UN Action Plan on Non Communicable Diseases Does Little for Children and Adolescents

During Spring and Summer of 2012, World Health Organzation (WHO) staff and interested member states have been  at work preparing a series of documents as follow up to the September 2011 High Level Meeting on Non Communicable Diseases (NCDs). They have pored through hundreds of comments, position papers, speeches and technical information to create two documents for approval later this year.  In late July, WHO released two discussion papers, and requested comments on them.  The first is a draft Action Plan on NCDs, and the second is a draft global monitoring framework, including indicators. These two documents together represent much of the global health community's vision for NCD work in the coming decades.

Unfortunately, despite the fact that virtually every document about NCDs produced by the United Nations, including the Political Declaration from the session itself, cites the need for a "lifecourse" approach to the illnesses, including for prevention, diagnosis, treatment and care, these two documents themselves give very short shrift to NCD issues in children and adolescents, two groups in whom the future of this field undeniably lies.  There are significant opportunities in seeking to understand better the causes and prevention of NCDs in these vulnerable groups, just as there are enormous downside risks in choosing not to deal with issues that will become unavoidable in the future. The fact is that millions of children and adolescents live with NCDs (or their close relatives do) every day, including asthma, heart disease, cancer, diabetes, mental illness, and others. And behaviors that affect NCDs in later life, such as use of tobacco and alcohol, lack of physical activity, and poor dietary choices, begin and accelerate in these age groups.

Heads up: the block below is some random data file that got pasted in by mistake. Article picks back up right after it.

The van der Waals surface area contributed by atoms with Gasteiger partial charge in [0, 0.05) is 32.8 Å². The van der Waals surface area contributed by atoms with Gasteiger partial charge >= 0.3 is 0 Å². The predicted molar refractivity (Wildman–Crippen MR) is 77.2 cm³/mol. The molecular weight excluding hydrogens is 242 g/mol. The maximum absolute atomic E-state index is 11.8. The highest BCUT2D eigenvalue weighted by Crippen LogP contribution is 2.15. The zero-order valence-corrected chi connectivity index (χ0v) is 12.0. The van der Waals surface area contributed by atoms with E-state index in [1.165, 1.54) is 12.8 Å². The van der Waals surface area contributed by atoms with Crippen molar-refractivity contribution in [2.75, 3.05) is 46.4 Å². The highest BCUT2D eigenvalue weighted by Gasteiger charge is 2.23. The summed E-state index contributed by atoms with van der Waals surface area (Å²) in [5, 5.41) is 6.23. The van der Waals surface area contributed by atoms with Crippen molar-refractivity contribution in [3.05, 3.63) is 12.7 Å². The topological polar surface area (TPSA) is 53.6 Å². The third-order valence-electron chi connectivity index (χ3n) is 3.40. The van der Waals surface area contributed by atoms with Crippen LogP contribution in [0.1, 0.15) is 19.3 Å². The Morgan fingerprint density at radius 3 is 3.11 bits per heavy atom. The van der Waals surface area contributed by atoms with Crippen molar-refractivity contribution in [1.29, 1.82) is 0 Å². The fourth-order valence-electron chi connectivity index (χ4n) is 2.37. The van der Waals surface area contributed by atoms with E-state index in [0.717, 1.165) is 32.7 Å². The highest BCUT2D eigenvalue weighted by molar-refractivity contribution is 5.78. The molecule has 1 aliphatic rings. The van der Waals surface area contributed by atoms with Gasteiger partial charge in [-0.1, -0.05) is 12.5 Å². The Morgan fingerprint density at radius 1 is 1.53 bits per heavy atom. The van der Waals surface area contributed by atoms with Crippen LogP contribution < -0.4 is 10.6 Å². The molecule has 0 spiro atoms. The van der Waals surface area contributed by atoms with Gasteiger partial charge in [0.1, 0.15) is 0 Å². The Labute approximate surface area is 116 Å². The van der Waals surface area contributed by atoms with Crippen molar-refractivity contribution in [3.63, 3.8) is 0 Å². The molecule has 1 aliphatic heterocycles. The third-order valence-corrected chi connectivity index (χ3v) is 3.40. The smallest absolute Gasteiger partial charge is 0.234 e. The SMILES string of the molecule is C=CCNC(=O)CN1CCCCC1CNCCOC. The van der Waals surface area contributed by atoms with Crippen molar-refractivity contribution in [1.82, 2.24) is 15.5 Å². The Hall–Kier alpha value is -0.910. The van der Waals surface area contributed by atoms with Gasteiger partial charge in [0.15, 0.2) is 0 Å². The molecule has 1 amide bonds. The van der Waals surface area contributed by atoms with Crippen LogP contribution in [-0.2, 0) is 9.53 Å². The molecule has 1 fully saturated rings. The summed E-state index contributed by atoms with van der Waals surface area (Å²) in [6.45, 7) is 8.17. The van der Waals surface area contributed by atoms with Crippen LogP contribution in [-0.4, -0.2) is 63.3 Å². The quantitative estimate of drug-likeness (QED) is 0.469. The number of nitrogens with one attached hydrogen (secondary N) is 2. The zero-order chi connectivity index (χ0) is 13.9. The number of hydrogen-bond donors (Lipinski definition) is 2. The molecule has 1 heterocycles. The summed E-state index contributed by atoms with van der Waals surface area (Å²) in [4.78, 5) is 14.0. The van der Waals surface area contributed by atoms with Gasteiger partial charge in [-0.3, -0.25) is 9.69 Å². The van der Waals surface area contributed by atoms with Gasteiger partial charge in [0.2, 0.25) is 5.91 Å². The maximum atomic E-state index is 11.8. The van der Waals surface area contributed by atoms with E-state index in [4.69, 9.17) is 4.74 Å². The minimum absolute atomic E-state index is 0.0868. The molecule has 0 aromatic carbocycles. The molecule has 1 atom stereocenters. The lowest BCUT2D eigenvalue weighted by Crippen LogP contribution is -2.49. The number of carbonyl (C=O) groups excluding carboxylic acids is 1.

In March 2012, a consortium of international organizations known as NCD Child held a forum to discuss the range of these issues. More than 80 individuals, representing advocates, practitioners, educators, government officials and the private sector adopted a platform called the "Oakland Statement" on this topic. As a disclosure, the Public Health Institute is a member of the steering committee for NCD Child.

In response to the first of the two WHO discussion drafts, NCD Child has released a statement on how the draft Action Plan should be improved by incorporating the needs of children and adolescents. In short, there is a significant need to collect more data about NCDs in these populations, assess best practices, focus on prevention, understand all of the ways that NCDs affect children and adolescents beyond health, appreciate fully the social determinants of health in young people, and create multisectoral approaches that involve a whole-of-government and whole-of-United-Nations approach. Without at least some of these ideas being incorporated into the WHO Action Plan on NCDs, it is difficult to see how the world community intends to make a dent in the problem beyond a bandaid solution.

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